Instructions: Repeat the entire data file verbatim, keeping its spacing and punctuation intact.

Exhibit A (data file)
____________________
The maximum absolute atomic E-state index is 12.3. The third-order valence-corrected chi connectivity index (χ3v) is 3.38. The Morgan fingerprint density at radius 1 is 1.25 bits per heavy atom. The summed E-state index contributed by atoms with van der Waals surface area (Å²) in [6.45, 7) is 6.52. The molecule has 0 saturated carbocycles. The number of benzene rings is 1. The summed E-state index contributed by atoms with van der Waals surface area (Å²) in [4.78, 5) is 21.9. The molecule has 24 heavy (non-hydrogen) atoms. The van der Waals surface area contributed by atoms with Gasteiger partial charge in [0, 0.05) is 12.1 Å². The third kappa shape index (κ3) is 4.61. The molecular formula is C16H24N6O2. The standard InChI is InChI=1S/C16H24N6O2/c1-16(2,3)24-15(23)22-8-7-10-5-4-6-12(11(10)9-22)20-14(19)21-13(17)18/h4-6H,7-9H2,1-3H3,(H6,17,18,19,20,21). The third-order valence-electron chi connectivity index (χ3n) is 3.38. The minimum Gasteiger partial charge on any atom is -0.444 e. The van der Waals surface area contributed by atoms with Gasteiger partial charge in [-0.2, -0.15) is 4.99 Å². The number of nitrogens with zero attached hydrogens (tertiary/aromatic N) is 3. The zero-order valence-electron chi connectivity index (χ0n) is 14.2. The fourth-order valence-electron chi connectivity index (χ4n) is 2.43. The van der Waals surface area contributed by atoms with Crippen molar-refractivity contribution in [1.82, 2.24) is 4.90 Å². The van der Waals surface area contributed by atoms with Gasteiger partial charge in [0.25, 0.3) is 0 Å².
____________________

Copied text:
The maximum absolute atomic E-state index is 12.3. The third-order valence-corrected chi connectivity index (χ3v) is 3.38. The Morgan fingerprint density at radius 1 is 1.25 bits per heavy atom. The summed E-state index contributed by atoms with van der Waals surface area (Å²) in [6.45, 7) is 6.52. The molecule has 0 saturated carbocycles. The number of benzene rings is 1. The summed E-state index contributed by atoms with van der Waals surface area (Å²) in [4.78, 5) is 21.9. The molecule has 24 heavy (non-hydrogen) atoms. The van der Waals surface area contributed by atoms with Gasteiger partial charge in [0, 0.05) is 12.1 Å². The third kappa shape index (κ3) is 4.61. The molecular formula is C16H24N6O2. The standard InChI is InChI=1S/C16H24N6O2/c1-16(2,3)24-15(23)22-8-7-10-5-4-6-12(11(10)9-22)20-14(19)21-13(17)18/h4-6H,7-9H2,1-3H3,(H6,17,18,19,20,21). The third-order valence-electron chi connectivity index (χ3n) is 3.38. The minimum Gasteiger partial charge on any atom is -0.444 e. The van der Waals surface area contributed by atoms with Gasteiger partial charge in [-0.2, -0.15) is 4.99 Å². The number of nitrogens with zero attached hydrogens (tertiary/aromatic N) is 3. The zero-order valence-electron chi connectivity index (χ0n) is 14.2. The fourth-order valence-electron chi connectivity index (χ4n) is 2.43. The van der Waals surface area contributed by atoms with Crippen molar-refractivity contribution in [1.82, 2.24) is 4.90 Å². The van der Waals surface area contributed by atoms with Gasteiger partial charge in [0.25, 0.3) is 0 Å².